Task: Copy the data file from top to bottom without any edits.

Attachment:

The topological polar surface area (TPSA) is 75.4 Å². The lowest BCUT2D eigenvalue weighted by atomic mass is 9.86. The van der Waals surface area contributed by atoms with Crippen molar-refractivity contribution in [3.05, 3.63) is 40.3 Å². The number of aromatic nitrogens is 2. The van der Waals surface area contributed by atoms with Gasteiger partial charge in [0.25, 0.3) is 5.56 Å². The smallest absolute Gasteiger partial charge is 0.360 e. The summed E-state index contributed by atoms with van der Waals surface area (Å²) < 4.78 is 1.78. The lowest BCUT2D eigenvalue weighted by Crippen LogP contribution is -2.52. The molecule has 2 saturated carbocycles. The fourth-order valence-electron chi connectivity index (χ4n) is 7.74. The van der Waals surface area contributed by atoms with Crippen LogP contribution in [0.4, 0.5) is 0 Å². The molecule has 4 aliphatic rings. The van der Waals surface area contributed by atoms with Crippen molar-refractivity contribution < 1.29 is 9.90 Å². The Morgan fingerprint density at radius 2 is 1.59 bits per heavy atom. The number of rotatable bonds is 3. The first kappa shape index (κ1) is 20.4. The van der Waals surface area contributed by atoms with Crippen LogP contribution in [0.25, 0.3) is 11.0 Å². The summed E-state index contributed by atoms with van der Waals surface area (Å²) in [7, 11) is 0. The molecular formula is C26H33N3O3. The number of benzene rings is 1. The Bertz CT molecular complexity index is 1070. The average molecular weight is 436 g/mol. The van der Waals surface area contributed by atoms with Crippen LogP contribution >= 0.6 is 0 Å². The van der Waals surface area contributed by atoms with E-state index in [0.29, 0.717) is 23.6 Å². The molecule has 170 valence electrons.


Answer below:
The topological polar surface area (TPSA) is 75.4 Å². The lowest BCUT2D eigenvalue weighted by atomic mass is 9.86. The van der Waals surface area contributed by atoms with Crippen molar-refractivity contribution in [3.05, 3.63) is 40.3 Å². The number of aromatic nitrogens is 2. The van der Waals surface area contributed by atoms with Gasteiger partial charge in [0.25, 0.3) is 5.56 Å². The smallest absolute Gasteiger partial charge is 0.360 e. The summed E-state index contributed by atoms with van der Waals surface area (Å²) < 4.78 is 1.78. The lowest BCUT2D eigenvalue weighted by Crippen LogP contribution is -2.52. The molecule has 2 saturated carbocycles. The fourth-order valence-electron chi connectivity index (χ4n) is 7.74. The van der Waals surface area contributed by atoms with Crippen LogP contribution in [0.4, 0.5) is 0 Å². The molecule has 4 aliphatic rings. The van der Waals surface area contributed by atoms with Crippen molar-refractivity contribution < 1.29 is 9.90 Å². The Morgan fingerprint density at radius 2 is 1.59 bits per heavy atom. The number of rotatable bonds is 3. The first kappa shape index (κ1) is 20.4. The van der Waals surface area contributed by atoms with Crippen LogP contribution in [0.25, 0.3) is 11.0 Å². The summed E-state index contributed by atoms with van der Waals surface area (Å²) in [7, 11) is 0. The molecular formula is C26H33N3O3. The number of benzene rings is 1. The Bertz CT molecular complexity index is 1070. The average molecular weight is 436 g/mol. The van der Waals surface area contributed by atoms with Crippen LogP contribution >= 0.6 is 0 Å². The van der Waals surface area contributed by atoms with E-state index in [0.29, 0.717) is 23.6 Å². The molecule has 170 valence electrons.